The UK food industry has announced that it will seek permission to bypass some aspects of competition law in the event of a no-deal Brexit. The Food and Drink Federation (“FDF”) has explained that the new proposed date for a Brexit decision, 31 October 2019, presents real difficulty in terms of supply chain and pre-Christmas stockpiling, and that one way to resolve such issues is to set aside the application of some competition law rules to the food and drink sector. Despite continually asking the Government for reassurances regarding Brexit and potential supply chain issues, the industry has received no clarification on roles it could fulfil to minimise the disruption that it is anticipated a no-deal Brexit would cause.
Warehouse capacity is a huge issue for organisations in the food and drink sector, especially during the run up to the festive period. The previous Brexit date in March would have resulted in far less disruption than the current proposed date which is effectively two months before Christmas – the busiest time of the year for warehouses storing food and drink in the UK and EU.
Under competition law, there are restrictions on economic operators exchanging commercially sensitive information amongst one another. This is because such exchange can result in price or market sharing agreements or arrangements (cartels) and/or concerted practices, through reducing uncertainty in the market so as to facilitate collusion. The Competition Markets Authority (“CMA”) can fine companies up to 10% of turnover for breaking competition law rules. The Government has not yet given the industry permission to work together. The Chief Operating Officer of the FDF, Tim Rycroft, has explained that a no-deal Brexit will result in selective shortages of food. Lord Haskins (a House of Lords cross bencher) has gone as far as suggesting that the food shortage situation faced by the country in the event of a no-deal Brexit could resemble a wartime rationing scenario that we simply do not have time to effectively put in place given it is now less than three months until “D-Day”.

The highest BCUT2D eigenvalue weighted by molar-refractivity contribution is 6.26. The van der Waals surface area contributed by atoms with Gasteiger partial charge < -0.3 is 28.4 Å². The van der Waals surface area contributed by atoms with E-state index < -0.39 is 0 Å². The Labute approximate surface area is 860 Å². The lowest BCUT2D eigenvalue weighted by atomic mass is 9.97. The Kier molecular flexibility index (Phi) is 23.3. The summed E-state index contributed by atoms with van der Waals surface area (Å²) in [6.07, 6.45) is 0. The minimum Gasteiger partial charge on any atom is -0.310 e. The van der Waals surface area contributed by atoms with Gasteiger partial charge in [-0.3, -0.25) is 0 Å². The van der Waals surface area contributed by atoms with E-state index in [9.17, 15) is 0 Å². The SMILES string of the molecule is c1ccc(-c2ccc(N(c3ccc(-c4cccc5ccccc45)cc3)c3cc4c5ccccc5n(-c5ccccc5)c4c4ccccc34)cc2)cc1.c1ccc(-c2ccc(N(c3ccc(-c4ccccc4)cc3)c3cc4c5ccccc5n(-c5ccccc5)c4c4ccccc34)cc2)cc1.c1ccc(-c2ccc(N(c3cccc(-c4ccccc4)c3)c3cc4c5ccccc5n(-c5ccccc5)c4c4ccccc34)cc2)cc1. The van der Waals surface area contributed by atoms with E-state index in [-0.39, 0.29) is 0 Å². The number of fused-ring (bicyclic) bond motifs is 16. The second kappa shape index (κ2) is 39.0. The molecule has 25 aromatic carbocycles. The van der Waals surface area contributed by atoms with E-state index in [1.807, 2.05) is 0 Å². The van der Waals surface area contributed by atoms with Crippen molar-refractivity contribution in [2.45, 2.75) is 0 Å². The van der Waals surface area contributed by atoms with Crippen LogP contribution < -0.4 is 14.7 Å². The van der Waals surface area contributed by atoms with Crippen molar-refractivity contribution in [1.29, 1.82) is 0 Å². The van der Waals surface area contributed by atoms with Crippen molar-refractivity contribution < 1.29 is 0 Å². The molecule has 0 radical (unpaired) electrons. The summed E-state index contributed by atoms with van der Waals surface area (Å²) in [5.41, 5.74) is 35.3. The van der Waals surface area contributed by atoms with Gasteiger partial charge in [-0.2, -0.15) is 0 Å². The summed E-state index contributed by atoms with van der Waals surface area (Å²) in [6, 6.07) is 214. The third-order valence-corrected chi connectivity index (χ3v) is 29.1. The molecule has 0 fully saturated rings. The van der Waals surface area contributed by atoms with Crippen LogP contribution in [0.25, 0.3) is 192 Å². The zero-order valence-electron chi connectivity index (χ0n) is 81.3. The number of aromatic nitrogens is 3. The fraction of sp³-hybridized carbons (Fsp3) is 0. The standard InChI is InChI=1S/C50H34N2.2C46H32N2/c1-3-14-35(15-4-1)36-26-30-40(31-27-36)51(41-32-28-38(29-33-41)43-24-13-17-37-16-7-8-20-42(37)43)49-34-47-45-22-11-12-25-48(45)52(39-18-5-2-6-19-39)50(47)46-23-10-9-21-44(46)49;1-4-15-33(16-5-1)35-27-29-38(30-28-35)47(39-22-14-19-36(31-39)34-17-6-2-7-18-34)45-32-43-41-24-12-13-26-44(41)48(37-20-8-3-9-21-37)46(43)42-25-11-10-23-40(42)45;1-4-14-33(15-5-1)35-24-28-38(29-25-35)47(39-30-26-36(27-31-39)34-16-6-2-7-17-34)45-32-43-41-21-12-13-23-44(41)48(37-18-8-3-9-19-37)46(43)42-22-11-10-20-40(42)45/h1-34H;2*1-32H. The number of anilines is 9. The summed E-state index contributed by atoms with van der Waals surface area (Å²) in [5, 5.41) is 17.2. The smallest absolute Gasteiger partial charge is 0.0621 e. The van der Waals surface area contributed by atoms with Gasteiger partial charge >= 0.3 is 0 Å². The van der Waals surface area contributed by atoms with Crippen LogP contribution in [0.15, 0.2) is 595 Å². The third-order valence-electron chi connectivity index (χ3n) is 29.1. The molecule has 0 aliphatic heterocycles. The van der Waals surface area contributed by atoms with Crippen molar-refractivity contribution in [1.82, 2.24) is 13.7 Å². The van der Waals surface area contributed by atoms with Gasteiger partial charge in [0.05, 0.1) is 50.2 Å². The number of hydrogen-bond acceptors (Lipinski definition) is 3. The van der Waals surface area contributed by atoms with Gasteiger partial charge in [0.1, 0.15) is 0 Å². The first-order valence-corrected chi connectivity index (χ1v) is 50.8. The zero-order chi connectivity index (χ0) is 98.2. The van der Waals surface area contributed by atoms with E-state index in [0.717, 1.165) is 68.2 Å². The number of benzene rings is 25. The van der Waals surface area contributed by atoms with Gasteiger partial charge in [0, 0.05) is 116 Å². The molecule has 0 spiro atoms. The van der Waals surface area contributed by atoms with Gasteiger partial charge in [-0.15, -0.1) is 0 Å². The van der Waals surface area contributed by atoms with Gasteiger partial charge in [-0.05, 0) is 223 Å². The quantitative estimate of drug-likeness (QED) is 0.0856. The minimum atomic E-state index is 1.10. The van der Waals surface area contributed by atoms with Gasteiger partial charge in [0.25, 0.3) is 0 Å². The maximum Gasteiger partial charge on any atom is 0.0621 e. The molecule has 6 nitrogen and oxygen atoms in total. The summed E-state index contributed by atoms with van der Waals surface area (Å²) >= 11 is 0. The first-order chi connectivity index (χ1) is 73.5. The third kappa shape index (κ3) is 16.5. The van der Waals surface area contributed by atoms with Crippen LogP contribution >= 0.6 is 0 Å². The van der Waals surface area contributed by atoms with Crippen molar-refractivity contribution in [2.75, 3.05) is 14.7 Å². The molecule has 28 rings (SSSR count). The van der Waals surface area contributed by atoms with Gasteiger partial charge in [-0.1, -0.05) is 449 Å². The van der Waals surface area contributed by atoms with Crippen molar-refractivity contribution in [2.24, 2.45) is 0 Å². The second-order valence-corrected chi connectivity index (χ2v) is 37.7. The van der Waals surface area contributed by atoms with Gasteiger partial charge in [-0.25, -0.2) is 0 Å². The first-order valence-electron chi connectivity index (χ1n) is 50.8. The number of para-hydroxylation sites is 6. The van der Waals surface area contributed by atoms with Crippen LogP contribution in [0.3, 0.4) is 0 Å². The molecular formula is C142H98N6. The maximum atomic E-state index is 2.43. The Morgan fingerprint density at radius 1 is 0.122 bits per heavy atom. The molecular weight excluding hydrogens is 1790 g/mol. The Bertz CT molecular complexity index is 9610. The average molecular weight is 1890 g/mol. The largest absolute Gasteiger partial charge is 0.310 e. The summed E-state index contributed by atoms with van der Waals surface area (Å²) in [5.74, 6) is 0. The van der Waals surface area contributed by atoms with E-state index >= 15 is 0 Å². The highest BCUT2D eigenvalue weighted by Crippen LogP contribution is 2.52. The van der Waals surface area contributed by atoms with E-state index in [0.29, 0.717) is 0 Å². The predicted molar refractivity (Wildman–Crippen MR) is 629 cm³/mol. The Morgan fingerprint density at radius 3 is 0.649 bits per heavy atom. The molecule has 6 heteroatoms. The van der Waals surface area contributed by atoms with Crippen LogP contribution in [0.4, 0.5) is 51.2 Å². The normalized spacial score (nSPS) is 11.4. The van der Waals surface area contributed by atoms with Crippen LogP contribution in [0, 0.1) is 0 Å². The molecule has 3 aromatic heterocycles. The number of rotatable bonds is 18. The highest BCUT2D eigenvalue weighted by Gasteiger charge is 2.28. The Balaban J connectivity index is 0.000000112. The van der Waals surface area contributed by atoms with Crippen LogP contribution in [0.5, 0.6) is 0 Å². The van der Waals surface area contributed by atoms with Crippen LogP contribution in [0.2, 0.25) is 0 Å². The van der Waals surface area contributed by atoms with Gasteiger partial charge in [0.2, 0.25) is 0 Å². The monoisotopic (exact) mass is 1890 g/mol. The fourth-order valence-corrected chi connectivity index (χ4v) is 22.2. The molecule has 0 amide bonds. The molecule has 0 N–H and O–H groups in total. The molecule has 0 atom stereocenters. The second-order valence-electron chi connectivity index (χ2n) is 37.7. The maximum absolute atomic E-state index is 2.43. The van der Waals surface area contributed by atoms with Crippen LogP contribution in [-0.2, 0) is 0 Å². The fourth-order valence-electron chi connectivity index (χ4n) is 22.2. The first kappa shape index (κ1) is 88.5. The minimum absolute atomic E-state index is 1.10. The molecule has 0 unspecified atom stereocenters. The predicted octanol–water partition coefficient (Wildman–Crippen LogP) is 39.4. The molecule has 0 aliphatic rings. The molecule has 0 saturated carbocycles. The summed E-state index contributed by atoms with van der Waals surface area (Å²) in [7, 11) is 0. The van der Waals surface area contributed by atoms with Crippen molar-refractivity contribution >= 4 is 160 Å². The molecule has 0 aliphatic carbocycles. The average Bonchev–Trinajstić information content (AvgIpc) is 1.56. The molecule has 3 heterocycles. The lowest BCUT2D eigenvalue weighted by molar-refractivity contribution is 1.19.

To avoid supply chains coming to a halt, the FDF is insisting that the Government assure the food and drink industry that competition law will not be applied when organisations are making strategic decisions and working together in relation to shipment prioritisation. The Government has the power to “bend the rules” in relation to competition law and has done so previously, once in 2001 in relation to dairy prices and in 2012 in relation to the fuel crisis.
Given companies can face crippling financial exposure in the form of CMA fines for anti-competitive behaviour, the food and drink industry is seeking “cast iron reassurances” from the Government before they take any action which may be considered anti-competitive to prevent food shortages.
Just this week, a Government spokesperson assured the public that “our top priority is supporting consumers and businesses in their preparations for Brexit. We are working closely with the food industry to support preparation as we leave the EU”. Until the food and drink industry receives black and white confirmation that competition law will not apply in the event of a no-deal Brexit, it appears the message here echoes the general sentiment surrounding Brexit – uncertainty is the only certainty.